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Big Bunnies Or Little Bunnies - Which Make The Best Pets?

Updated on July 15, 2008




When looking for a pet bunny, one has many to choose from, but the biggest deciding factor for many potential bunny owners is what size bunny they should buy. Some people buying bunnies for children think that a smaller bunny might be a better buy, whereas people with large back yards think that a larger bunny would be a better fit. Funnily enough, both of these assumptions are wrong. Smaller bunnies are often too wrigly and delicate for handling by children, and larger bunnies tend to be more lethargic and less in need of exercise than their smaller counterparts.

Both big and small bunnies can make great pets, all you need to do is assess what sort of home you can give a bunny, and who will be its owner, to decide whether to buy a big bunny or a small one. To help you make this decision, here are a breif listing of various traits which are associated with rabbits of various sizes, and some links to further information that you might find useful.

Mini Rabbits

Mini bunnies, such as mini lops, tend to be quite energetic and need plenty of space to run in. This means a very large cage, or better still, living indoors. They can also be very active and wriggly whilst being handled, and this can make them unsuitable for smaller children, who can accidentally harm the bunny by being too rough with it. Mini rabbits are also known to sometimes be quite grumpy and more aggressive than bigger bunnies.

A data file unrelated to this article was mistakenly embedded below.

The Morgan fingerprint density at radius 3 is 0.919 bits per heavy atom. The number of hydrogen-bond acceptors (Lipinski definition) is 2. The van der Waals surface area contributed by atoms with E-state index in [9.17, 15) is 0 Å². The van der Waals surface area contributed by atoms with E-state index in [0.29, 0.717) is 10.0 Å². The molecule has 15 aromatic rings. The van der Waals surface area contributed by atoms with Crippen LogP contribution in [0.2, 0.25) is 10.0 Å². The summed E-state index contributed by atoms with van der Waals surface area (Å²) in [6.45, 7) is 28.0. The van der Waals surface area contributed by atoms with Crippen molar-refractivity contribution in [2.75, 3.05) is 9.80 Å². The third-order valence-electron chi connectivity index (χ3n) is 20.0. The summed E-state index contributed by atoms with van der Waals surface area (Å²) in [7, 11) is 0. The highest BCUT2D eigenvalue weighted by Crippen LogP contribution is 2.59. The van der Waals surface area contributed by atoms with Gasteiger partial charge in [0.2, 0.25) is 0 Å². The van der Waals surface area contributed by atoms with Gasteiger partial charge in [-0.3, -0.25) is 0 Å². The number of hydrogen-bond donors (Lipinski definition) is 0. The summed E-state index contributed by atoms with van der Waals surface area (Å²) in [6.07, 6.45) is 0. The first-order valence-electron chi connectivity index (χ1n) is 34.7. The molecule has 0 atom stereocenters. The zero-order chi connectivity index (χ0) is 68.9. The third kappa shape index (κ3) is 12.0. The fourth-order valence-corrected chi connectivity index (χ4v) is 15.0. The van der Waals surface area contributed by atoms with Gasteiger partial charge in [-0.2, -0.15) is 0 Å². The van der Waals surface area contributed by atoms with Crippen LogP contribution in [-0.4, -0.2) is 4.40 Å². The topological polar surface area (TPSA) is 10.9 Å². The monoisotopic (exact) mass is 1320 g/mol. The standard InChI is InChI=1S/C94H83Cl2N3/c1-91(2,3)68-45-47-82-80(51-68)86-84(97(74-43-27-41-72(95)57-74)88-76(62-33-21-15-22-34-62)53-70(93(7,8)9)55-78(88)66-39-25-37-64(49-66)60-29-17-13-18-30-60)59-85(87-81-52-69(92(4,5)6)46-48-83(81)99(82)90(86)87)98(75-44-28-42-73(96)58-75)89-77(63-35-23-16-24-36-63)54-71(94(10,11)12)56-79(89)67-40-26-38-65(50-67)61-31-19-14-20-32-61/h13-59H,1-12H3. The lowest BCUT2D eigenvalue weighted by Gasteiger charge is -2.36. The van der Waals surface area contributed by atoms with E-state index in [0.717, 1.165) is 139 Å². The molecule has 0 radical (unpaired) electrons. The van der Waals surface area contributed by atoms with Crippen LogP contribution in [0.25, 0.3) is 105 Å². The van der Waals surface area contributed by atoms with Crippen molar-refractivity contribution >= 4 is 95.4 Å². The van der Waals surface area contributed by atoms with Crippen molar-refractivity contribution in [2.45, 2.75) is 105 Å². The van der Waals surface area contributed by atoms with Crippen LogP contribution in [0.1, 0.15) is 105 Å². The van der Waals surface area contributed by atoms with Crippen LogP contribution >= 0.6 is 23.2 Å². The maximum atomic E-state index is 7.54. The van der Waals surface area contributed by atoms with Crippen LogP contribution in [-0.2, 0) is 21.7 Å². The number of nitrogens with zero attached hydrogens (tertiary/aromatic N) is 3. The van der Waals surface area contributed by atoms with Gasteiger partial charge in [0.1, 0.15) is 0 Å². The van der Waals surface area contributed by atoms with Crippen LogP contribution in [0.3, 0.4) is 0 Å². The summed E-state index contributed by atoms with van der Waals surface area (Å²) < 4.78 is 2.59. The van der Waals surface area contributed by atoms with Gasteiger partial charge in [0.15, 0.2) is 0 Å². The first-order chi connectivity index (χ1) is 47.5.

Mid Sized Rabbits

Mid sized rabbits, such as New Zealand White rabbits, Rex rabbits, and other similar breeds are good pets for children as they tend to be larger and more robust. They are also known for being more laid back than smaller rabbits, and less likely to bite, nip, or scratch. Mid sized rabbits are normally not too big to handle, which means that children can pet and play with them quite easily.

Giant Rabbits

Giant rabbits, like the Flemish Giant, can take up a lot of space and will need a very big bunny house and run. They also eat a lot more food than smaller rabbits. The benefit of having giant rabbits is that they are known for their relaxed temperaments, and don't tend to run around as much as the smaller breeds, preferring to often just laze around like a cat. Of course, one has to be prepared for some strange reactions when people see your big bunny, a giant rabbit normally grows up to seven kilograms, or fifteen pounds!


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    • profile image


      10 years ago


      great info,

      i have a rex- she is almost like a pet dog

      she does tricks:

      when i pat the chair she will jump up beside me!

      cute huh?

      in the summer- she would follow us everywhere outside, would lay down under my chair and bug me till we would pet her!




    • monitor profile image


      10 years ago from The world.

      This is some useful information for people wanting to get a bunny for their children, Bunniez. Size is indeed important but I wonder if that picture of that monster rabbit is actually real... ? I doubt any child could lift anything that size! Great hub!

      Your fan.



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